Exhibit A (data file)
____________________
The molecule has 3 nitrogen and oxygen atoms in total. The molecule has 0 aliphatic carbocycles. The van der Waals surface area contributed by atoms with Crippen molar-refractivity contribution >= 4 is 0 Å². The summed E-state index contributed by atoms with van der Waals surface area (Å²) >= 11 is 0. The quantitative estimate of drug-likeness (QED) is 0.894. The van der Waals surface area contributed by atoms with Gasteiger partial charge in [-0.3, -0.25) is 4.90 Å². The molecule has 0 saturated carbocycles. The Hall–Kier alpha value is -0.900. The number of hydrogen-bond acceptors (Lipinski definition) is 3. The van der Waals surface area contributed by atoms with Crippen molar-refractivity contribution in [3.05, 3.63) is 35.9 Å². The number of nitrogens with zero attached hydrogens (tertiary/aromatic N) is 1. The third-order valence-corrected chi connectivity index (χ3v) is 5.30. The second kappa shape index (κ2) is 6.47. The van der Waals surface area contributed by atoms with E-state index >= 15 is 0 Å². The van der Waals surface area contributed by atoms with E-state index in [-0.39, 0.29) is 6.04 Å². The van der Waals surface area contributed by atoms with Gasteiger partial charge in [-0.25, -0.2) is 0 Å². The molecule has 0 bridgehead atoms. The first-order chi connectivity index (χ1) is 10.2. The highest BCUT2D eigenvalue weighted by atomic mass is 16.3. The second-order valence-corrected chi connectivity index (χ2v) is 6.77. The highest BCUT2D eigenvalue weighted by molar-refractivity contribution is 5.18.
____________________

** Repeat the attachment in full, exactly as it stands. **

The molecule has 3 nitrogen and oxygen atoms in total. The molecule has 0 aliphatic carbocycles. The van der Waals surface area contributed by atoms with Crippen molar-refractivity contribution >= 4 is 0 Å². The summed E-state index contributed by atoms with van der Waals surface area (Å²) >= 11 is 0. The quantitative estimate of drug-likeness (QED) is 0.894. The van der Waals surface area contributed by atoms with Gasteiger partial charge in [-0.3, -0.25) is 4.90 Å². The molecule has 0 saturated carbocycles. The Hall–Kier alpha value is -0.900. The number of hydrogen-bond acceptors (Lipinski definition) is 3. The van der Waals surface area contributed by atoms with Crippen molar-refractivity contribution in [3.05, 3.63) is 35.9 Å². The number of nitrogens with zero attached hydrogens (tertiary/aromatic N) is 1. The third-order valence-corrected chi connectivity index (χ3v) is 5.30. The second kappa shape index (κ2) is 6.47. The van der Waals surface area contributed by atoms with E-state index >= 15 is 0 Å². The van der Waals surface area contributed by atoms with E-state index in [-0.39, 0.29) is 6.04 Å². The van der Waals surface area contributed by atoms with Gasteiger partial charge in [-0.25, -0.2) is 0 Å². The molecule has 0 bridgehead atoms. The first-order chi connectivity index (χ1) is 10.2. The highest BCUT2D eigenvalue weighted by atomic mass is 16.3. The second-order valence-corrected chi connectivity index (χ2v) is 6.77. The highest BCUT2D eigenvalue weighted by molar-refractivity contribution is 5.18.